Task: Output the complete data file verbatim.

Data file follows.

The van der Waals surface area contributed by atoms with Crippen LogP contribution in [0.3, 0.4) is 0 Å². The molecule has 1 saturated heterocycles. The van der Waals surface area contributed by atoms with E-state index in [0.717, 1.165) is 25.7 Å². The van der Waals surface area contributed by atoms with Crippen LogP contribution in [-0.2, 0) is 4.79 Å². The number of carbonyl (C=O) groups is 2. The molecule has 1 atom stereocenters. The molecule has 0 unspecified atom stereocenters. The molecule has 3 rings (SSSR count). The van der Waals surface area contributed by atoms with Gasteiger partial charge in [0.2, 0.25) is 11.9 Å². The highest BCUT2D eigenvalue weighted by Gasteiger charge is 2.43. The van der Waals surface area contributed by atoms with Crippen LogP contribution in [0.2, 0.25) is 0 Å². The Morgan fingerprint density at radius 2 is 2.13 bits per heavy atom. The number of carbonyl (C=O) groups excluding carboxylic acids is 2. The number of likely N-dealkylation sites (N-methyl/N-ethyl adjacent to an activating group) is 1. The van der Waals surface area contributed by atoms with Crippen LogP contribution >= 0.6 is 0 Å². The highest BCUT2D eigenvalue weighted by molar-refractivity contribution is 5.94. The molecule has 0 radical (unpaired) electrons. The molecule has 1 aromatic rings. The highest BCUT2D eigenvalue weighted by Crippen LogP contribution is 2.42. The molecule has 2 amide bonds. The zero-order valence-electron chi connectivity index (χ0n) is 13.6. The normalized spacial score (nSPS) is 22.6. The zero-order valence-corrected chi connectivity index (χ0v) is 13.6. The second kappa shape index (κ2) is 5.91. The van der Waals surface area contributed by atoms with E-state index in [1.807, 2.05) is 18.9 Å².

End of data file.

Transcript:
The van der Waals surface area contributed by atoms with Crippen LogP contribution in [0.3, 0.4) is 0 Å². The molecule has 1 saturated heterocycles. The van der Waals surface area contributed by atoms with E-state index in [0.717, 1.165) is 25.7 Å². The van der Waals surface area contributed by atoms with Crippen LogP contribution in [-0.2, 0) is 4.79 Å². The number of carbonyl (C=O) groups is 2. The molecule has 1 atom stereocenters. The molecule has 0 unspecified atom stereocenters. The molecule has 3 rings (SSSR count). The van der Waals surface area contributed by atoms with Gasteiger partial charge in [0.2, 0.25) is 11.9 Å². The highest BCUT2D eigenvalue weighted by Gasteiger charge is 2.43. The van der Waals surface area contributed by atoms with Crippen LogP contribution in [0.2, 0.25) is 0 Å². The Morgan fingerprint density at radius 2 is 2.13 bits per heavy atom. The number of carbonyl (C=O) groups excluding carboxylic acids is 2. The number of likely N-dealkylation sites (N-methyl/N-ethyl adjacent to an activating group) is 1. The van der Waals surface area contributed by atoms with Crippen LogP contribution >= 0.6 is 0 Å². The highest BCUT2D eigenvalue weighted by molar-refractivity contribution is 5.94. The molecule has 0 radical (unpaired) electrons. The molecule has 1 aromatic rings. The highest BCUT2D eigenvalue weighted by Crippen LogP contribution is 2.42. The molecule has 2 amide bonds. The zero-order valence-electron chi connectivity index (χ0n) is 13.6. The normalized spacial score (nSPS) is 22.6. The zero-order valence-corrected chi connectivity index (χ0v) is 13.6. The second kappa shape index (κ2) is 5.91. The van der Waals surface area contributed by atoms with E-state index in [1.807, 2.05) is 18.9 Å².